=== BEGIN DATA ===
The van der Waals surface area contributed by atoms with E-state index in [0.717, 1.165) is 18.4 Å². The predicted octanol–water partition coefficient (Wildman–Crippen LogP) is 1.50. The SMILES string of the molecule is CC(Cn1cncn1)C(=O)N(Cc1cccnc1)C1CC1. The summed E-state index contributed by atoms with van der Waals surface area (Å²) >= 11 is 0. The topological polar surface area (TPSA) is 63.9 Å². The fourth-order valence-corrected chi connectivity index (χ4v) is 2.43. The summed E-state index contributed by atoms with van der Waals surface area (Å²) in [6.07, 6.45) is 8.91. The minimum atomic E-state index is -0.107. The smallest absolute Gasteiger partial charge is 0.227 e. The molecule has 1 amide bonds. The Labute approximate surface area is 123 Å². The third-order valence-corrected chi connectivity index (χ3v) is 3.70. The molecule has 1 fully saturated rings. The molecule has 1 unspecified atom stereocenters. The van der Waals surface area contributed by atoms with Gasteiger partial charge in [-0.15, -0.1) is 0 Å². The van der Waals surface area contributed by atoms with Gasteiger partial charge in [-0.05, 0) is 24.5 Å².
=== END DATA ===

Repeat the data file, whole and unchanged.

The van der Waals surface area contributed by atoms with E-state index in [0.717, 1.165) is 18.4 Å². The predicted octanol–water partition coefficient (Wildman–Crippen LogP) is 1.50. The SMILES string of the molecule is CC(Cn1cncn1)C(=O)N(Cc1cccnc1)C1CC1. The summed E-state index contributed by atoms with van der Waals surface area (Å²) >= 11 is 0. The topological polar surface area (TPSA) is 63.9 Å². The fourth-order valence-corrected chi connectivity index (χ4v) is 2.43. The summed E-state index contributed by atoms with van der Waals surface area (Å²) in [6.07, 6.45) is 8.91. The minimum atomic E-state index is -0.107. The smallest absolute Gasteiger partial charge is 0.227 e. The molecule has 1 amide bonds. The Labute approximate surface area is 123 Å². The third-order valence-corrected chi connectivity index (χ3v) is 3.70. The molecule has 1 fully saturated rings. The molecule has 1 unspecified atom stereocenters. The van der Waals surface area contributed by atoms with Gasteiger partial charge in [-0.15, -0.1) is 0 Å². The van der Waals surface area contributed by atoms with Gasteiger partial charge in [-0.05, 0) is 24.5 Å².